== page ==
Dr. Dawn McQuiston received her B.S. degree in Psychology from Eastern New Mexico University, and her M.A. and Ph.D. in Experimental Psychology from the University of Texas at El Paso. Following her graduate studies, Dr. McQuiston spent ten years on the faculty at Arizona State University where she established a legal psychology research laboratory, was a regular guest lecturer at the Sandra Day O’Connor College of Law, was a Research Associate with the Arizona Justice Project, and was graduate program director in the School of Social and Behavioral Sciences. She joined the psychology faculty at Wofford College in 2013, and is also part of the pre-law faculty. Dr. McQuiston’s work involves the intersection of psychology and law, focusing on the reliability of eyewitness testimony, jurors’ evaluation of scientific evidence, and extra-legal factors in courtroom decision-making, and her research has been funded by the National Institute of Justice.

Dr. McQuiston teaches:

  • Introductory Psychology (110)
  • Introduction to Psychological Science (150)
  • Experimental Methods (200)
  • Psychology and Law (250)
  • Applied Statistics (360)
  • Senior Thesis (451, 452)
  • Advanced Research (460)
  • Pre-Law Interm (co-taught with Prof. John Fort)

Cecile McAninchCecile M. Nowatka, Ph.D., Professor of Psychology 

Dr. Nowatka's Web Page  

Dr. Nowatka received her B.A. degree from the University of Virginia in French, her M.A. in Psychology from the College of William and Mary, and her Ph.D. in Clinical Psychology from the University of Kentucky.

She taught for three years at Washington State University, and then returned to the University of Kentucky to teach for two years. Dr. Nowatka came to Wofford in 1999 and was promoted to associate professor with tenure in 2003. Her research interests have included how children form impressions of other children and the effects of cell phone use on driving. Current research involves the experience of depression and suicidal thoughts among Wofford students.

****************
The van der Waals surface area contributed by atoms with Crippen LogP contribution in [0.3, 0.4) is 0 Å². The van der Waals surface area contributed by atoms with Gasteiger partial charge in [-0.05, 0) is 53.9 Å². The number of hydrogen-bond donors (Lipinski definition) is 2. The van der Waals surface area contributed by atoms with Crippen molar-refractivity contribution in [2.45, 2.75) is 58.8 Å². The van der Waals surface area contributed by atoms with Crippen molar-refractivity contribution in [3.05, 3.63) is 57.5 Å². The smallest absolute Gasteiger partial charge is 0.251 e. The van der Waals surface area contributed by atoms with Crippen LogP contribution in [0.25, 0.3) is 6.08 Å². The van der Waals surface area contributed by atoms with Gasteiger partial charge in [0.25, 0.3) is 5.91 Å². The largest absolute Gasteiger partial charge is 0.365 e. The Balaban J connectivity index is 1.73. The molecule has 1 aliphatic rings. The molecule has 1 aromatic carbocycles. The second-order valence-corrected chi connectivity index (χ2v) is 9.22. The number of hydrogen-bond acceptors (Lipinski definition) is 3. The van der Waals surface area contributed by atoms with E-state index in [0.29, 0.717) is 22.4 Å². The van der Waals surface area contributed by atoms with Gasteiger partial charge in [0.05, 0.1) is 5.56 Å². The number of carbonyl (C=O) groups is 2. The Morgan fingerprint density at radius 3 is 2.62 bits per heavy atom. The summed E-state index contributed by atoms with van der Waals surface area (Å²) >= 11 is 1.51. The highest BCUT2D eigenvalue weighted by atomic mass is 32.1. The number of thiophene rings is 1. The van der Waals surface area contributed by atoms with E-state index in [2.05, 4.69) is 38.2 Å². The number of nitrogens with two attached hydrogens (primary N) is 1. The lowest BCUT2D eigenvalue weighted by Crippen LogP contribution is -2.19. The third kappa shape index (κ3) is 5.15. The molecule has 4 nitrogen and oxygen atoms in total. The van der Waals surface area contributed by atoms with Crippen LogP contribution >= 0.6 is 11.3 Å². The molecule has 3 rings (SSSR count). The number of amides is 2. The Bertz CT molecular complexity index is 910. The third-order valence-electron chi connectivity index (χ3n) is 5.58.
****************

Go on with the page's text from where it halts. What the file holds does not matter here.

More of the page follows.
Dr. Nowatka teaches:

  • Introduction to Psychological Science (150)
  • Abnormal Psychology (220)
  • Child Development (240)
  • Abnormal Child Psychology (325)
  • Social Psychology (350)
  • Internship (448)
  • Senior Thesis (451, 452)
  • Interim
Dave PittmanDavid W. Pittman, Ph.D., Professor of Psychology  

Dr. Pittman's Web Page

Dr. Pittman received his B.S. degree (Psychology) from Wofford College. Continuing with graduate training at the Florida State University, Dr. Pittman received his M.S. degree in Psychology and his Ph.D. degree in Neuroscience. Dr. Pittman's research training is as a sensory physiologist specializing in taste electrophysiology and ingestive behavior psychophysics.

At Wofford, Dr. Pittman's laboratory examines how taste neural signals are sent from the mouth to the brain and how the sense of taste then affects feeding behavior in both humans and rat animal models. Two main questions are currently being explored in the laboratory. Dr. Pittman is interested in understanding how dietary fats produce taste sensations and motivate the consumption of high-fat foods. Additionally, research is also exploring how anti-anxiety drugs, such as Valium, may alter taste sensations to increase the palatability of food and thus increase our food consumption when taking those medications. Dr. Pittman has also developed and supports a school-based intervention for elementary school lunch programs called Healthy Eating Decisions which aims to reduce childhood obesity in Spartanburg County. Dr. Pittman is the chair of the College Animal Care and Use Committee, Coordinator for the Program in Neuroscience, faculty advisor for the Kappa Sigma student organizations, and is a member of the Spartanburg County Childhood Obesity Task Force.